Many of you are enjoying summer fruits and berries this time of year, so here is a recipe that you can play with for sharing your favourite in-season fruits and berries with your furry friends. The photos shown are "blue, "white" and "red" for our furfriends celebrating Bastille Day this week (check out our ideas for patriotic puppies), but you can adapt this to any dog-friendly fruits that tempt your pup's palette, and frozen fruit works a-ok as well. Remember that liquid contents will vary, so working incrementally is important.
Colourful Fruit and Coconut Dog Cookies
1/2 cup dog-friendly fruit, pureed (we used raspberry and blueberry for the colours shown - see notes below)
1/4 cup yogurt
2 tbsp ground flax
1/4 cup desiccated coconut
Approximately 3/4 cup rice flour
Preheat over to 180C. Combine fruit, yogurt, flax, and coconut flax in a bowl. If you pureed your fruit in a food processor, go ahead and make your dough in there too - it's easy and saves on dishes! Incrementally add flour until the dough has a nice workable play-dough like consistency. Flour quantity will depending on the fruit and your add-ins, so do work incrementally. If it isn't firm enough, add a touch more flour. If your mixture is looking a bit dry, you can add a little bit of additional water to adjust. Roll into small balls and press to flatten. Bake for approximately 12-15 minutes. Cooking time will vary with size/thickness, so keep an eye on the oven. You can let them sit a while in the cooling oven before removing for crunchier cookie. Cool before serving and storage.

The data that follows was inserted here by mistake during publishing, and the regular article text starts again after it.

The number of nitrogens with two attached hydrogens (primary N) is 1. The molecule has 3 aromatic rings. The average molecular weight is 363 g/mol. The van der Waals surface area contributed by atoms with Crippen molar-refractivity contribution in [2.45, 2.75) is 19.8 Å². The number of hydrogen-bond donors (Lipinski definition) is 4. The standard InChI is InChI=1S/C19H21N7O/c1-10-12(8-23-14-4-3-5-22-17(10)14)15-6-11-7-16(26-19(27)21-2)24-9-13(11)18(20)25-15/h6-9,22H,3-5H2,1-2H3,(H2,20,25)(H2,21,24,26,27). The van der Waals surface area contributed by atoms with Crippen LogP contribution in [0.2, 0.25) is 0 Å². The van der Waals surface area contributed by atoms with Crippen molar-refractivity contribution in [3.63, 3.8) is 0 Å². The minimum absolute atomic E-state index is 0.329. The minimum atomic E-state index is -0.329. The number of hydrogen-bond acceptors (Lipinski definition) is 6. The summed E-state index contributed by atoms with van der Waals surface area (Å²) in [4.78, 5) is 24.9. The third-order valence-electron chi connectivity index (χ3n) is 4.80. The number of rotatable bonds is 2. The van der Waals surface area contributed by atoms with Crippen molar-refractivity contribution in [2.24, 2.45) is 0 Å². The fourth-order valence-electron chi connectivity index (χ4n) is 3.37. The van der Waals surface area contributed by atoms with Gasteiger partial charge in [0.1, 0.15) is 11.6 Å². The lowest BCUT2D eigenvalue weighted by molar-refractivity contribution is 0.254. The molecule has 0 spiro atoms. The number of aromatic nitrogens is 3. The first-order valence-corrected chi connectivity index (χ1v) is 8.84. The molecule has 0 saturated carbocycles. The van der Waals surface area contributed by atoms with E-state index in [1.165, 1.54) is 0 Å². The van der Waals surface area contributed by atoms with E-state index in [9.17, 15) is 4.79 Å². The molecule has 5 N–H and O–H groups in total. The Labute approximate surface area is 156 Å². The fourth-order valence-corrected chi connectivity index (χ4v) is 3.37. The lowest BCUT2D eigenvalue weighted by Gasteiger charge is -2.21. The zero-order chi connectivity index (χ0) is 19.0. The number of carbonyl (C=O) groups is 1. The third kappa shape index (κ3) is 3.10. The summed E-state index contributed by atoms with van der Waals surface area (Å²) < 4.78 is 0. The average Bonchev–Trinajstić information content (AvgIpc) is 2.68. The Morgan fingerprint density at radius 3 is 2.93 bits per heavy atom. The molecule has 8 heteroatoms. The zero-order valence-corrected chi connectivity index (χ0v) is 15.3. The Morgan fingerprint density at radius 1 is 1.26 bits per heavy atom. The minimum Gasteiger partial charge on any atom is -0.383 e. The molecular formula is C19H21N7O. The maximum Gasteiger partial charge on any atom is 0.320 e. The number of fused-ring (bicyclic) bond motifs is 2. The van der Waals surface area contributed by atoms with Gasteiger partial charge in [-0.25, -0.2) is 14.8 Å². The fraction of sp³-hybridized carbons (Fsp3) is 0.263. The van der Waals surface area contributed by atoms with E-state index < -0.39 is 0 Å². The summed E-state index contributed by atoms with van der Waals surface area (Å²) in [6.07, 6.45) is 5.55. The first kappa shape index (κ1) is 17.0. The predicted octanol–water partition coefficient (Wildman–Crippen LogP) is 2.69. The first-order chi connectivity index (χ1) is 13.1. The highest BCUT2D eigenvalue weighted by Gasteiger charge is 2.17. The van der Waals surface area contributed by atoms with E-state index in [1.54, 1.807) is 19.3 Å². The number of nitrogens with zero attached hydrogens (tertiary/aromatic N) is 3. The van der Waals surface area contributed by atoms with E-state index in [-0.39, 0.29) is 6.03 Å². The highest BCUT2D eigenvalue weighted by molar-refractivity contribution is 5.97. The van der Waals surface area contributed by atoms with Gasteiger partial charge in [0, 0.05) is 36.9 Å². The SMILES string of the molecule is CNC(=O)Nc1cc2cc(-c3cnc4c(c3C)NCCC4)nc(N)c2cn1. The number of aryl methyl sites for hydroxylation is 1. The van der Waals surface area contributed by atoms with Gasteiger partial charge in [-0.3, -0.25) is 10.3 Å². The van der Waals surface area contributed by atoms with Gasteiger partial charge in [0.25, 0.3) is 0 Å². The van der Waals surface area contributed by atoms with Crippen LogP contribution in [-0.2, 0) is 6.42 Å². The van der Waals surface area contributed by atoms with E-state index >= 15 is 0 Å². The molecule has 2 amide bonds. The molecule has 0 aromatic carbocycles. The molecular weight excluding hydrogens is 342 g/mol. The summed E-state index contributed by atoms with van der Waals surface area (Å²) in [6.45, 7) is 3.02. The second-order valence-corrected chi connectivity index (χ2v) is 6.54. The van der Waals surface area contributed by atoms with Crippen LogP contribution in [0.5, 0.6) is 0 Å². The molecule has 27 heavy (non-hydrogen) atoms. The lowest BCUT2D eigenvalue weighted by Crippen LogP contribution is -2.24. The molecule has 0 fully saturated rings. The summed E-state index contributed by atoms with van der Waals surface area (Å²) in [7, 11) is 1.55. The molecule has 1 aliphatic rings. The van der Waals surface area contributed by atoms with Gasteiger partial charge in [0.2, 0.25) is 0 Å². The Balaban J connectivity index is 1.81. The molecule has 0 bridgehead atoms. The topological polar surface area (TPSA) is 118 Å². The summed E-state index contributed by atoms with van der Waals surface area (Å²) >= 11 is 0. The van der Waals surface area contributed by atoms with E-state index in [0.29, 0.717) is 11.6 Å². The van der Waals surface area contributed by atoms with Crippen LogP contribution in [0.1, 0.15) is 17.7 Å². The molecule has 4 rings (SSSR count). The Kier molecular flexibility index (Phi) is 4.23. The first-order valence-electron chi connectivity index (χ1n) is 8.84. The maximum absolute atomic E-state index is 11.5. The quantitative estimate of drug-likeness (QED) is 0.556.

To get a "white" fruit cookie is difficult. Banana is the easiest option (and doggone delicious), but will give you a light beige cookie. Banana has less liquid than many berries/fruit, so working incrementally with your other ingredients is important to get a good consistency. If you want a truer fruity white, you can adjust quantities and rely solely the desiccated coconut and, if you wish, a bit of coconut flour in your mix.
Tips and Tricks:
- We use low fat / low sugar yogurt. Go natural or take care when when shopping to avoid artificial sweeteners in ingredients used for your dogs - xylitol is particularly dangerous for dogs.
- These treats are naturally colored by the fruit; however, it's difficult to get a natural blue or red cookie dough this way without mixing. Red fruits tend to create a pinkish dough and blueberries a purplish blue dough. If you want truer colours, you can augment with food colourings or you can try natural options by mixing fruits - add a yellow-orange tone to push pink more towards an appearance or red, add a greenish tone to push purplish-blue more towards a true blue.
- This dough can be pre-made and frozen if you prefer to make smaller batch of treats. Alternatively, you can bake and freeze the extras for later.
- Want to make shapes instead? Use an extra fine desiccated coconut or swap it out all together for more flour for a smoother dough.
Hungry for more tasty treats? See all of our recipes here. Remember, treats are for spoiling your pup in moderation. Some dogs have special dietary requirements and/or food allergies/intolerances. If you are ever in doubt or have questions about your dog's diet and health, have a chat with your vet.